In this era of “fake news”, it is important for social media platforms to be able sift through the onrush of information to distinguish between fact and falsehood. Tencent’s WeChat, arguably China’s most influential social media app, uses an internal tool, WeSeer, to monitor content and tackle disinformation and misrepresentations.
In an interview with Tech In Asia, Huamin Qu, who opened a joint artificial intelligence (AI) lab with WeChat, described WeSeer as a powerful software that can predict which articles are likely to go viral in the next hour, pinpoint key accounts driving the spread of information, as well as identify stories of interest and break down readership by different segments, e.g., location, age and community.
“It’s a double-edged sword,” Qu, who is also a professor of computer science at Hong Kong University of Science and Technology, said, noting that while big data analytics can be used to capture criminals, it can also target other groups of people.
With its Great Firewall to keep information from the outside world from filtering into the country’s cyberspace, China expects the domestic online platforms to take the responsibility of tackling fake news, blocking sensitive keywords and taking down “illegal content” – ranging from celebrity gossip to political topics.
As early as a year before the 19th national congress of the Communist Party of China opened, WeChat began blocking relevant keywords, such as “19th Party Congress Power”, according to a report released by the Citizen Lab, a research laboratory at the University of Toronto.
As Beijing continues to tighten its grip on the country’s cyberspace, the pressure to control information will only increase for WeChat, the influential social network with almost a billion users.
In additional to predicting an article’s popularity, automating rumor detection has become a task for Qu’s research team with rising priority.
According to Tech in Asia’s report, articles shared between accounts, both on personal newsfeeds and via public accounts, create a path when they travel through the social network. In WeChat, these traces are especially unique because the platform is a closed system, i.e., only first-degree contacts can see the users’ Moments posts.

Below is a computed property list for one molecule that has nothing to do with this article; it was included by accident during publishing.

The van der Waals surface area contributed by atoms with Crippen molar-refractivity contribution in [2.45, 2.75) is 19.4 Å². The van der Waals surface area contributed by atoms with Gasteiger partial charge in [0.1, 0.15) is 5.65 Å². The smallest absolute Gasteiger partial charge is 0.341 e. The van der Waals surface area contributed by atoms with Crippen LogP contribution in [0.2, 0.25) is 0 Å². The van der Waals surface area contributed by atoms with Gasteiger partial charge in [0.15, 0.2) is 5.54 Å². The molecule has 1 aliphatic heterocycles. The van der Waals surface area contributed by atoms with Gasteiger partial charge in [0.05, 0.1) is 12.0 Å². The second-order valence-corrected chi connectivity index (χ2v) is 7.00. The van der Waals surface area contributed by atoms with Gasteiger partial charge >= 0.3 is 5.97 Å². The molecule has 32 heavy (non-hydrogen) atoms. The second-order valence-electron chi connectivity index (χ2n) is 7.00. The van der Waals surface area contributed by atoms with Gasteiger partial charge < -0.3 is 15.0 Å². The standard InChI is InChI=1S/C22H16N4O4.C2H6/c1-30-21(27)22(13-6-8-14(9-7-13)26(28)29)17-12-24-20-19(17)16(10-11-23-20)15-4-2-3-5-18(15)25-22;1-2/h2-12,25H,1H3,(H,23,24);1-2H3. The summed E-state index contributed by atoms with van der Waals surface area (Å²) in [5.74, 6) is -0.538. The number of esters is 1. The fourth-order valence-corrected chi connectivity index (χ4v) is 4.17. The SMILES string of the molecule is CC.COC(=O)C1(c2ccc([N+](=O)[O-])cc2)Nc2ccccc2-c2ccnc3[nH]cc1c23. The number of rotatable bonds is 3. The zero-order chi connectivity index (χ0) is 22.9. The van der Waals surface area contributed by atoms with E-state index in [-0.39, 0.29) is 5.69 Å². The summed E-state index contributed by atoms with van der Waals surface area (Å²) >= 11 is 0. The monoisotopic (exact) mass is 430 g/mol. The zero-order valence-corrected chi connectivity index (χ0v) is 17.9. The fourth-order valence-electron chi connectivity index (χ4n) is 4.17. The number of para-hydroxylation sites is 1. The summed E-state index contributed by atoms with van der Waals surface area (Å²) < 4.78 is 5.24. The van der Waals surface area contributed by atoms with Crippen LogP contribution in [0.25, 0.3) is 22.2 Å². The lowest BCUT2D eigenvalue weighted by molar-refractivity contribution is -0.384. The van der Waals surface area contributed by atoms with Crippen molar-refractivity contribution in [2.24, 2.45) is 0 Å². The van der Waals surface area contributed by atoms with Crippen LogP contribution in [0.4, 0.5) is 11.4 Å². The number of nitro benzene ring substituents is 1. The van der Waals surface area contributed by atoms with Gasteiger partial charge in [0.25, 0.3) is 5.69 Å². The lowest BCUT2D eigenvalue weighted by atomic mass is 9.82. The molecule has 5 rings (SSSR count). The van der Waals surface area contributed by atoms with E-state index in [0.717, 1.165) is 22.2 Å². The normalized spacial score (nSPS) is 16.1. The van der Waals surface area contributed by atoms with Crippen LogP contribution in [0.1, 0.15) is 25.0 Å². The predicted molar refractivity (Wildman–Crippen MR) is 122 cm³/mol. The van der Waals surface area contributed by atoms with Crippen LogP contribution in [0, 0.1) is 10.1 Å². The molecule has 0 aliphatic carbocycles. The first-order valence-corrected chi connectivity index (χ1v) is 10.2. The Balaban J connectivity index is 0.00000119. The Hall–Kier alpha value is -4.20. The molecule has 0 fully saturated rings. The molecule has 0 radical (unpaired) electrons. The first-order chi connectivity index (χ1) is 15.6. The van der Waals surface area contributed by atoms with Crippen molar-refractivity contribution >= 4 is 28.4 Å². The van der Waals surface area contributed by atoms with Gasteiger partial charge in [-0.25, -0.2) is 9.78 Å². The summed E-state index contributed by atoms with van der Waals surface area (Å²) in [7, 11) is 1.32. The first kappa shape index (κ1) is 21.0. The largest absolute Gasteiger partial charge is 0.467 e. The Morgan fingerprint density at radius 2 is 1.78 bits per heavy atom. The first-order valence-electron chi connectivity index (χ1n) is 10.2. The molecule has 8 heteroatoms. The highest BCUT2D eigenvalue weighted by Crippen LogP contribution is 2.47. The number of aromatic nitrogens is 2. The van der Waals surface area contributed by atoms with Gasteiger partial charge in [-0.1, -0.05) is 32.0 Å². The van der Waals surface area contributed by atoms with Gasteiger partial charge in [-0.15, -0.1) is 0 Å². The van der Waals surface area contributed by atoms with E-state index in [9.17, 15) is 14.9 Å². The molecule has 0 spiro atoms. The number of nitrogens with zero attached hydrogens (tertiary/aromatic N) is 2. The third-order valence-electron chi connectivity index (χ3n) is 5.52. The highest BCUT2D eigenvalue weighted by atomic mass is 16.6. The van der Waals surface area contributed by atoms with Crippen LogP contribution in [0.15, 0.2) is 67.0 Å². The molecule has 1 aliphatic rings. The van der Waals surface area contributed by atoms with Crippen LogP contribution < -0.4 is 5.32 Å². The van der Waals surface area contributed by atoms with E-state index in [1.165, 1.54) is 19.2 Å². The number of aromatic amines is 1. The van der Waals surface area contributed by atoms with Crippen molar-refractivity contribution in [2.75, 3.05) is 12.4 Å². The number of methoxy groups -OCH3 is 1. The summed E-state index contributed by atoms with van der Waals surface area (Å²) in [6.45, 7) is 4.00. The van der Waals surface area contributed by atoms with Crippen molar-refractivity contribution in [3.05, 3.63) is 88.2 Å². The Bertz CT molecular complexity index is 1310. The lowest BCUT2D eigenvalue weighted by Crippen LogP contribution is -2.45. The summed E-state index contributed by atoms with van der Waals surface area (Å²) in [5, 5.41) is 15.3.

Some paths have an “overall pattern just like a virus”, Qu told Tech in Asia. “You suddenly capture a lot of attention or you just slowly build up.”
“Some articles pass through 50 to 60 layers within the social network as they are shared from account to account,” Qu said, adding that they can classify articles by the account user’s behavior and identify potential false information by analyzing these propagation paths.
Qu’s research team would delve deeper into the accounts who shared the information to assess how credible they are. For instance, if a computer science professor shares something on artificial intelligence, the article should be considered more legitimate. “But it’s still a work in progress,” Qu admitted.
Other tech firms are also ramping up spending and effort to help weed out low-quality content and fake news.
As Tech in Asia reports, Toutiao, the news aggregation platform with over 120 million daily active users, has rapidly grown its team of content auditors and reviewers in Tianjin.
A source from the company told Reuters that it has almost a thousand reviewers, up from 30 to 40 two years ago.
Chinese social networking app Momo has also expanded its content moderation team in Tianjin. Since launching its app in 2011, it has hired more than 400 content reviewers, a spokesperson told Tech in Asia.
Wages for content auditing jobs across different tech firms range from US$455 to US$910 a month, according to job posts on Lagou, a Chinese hiring site.
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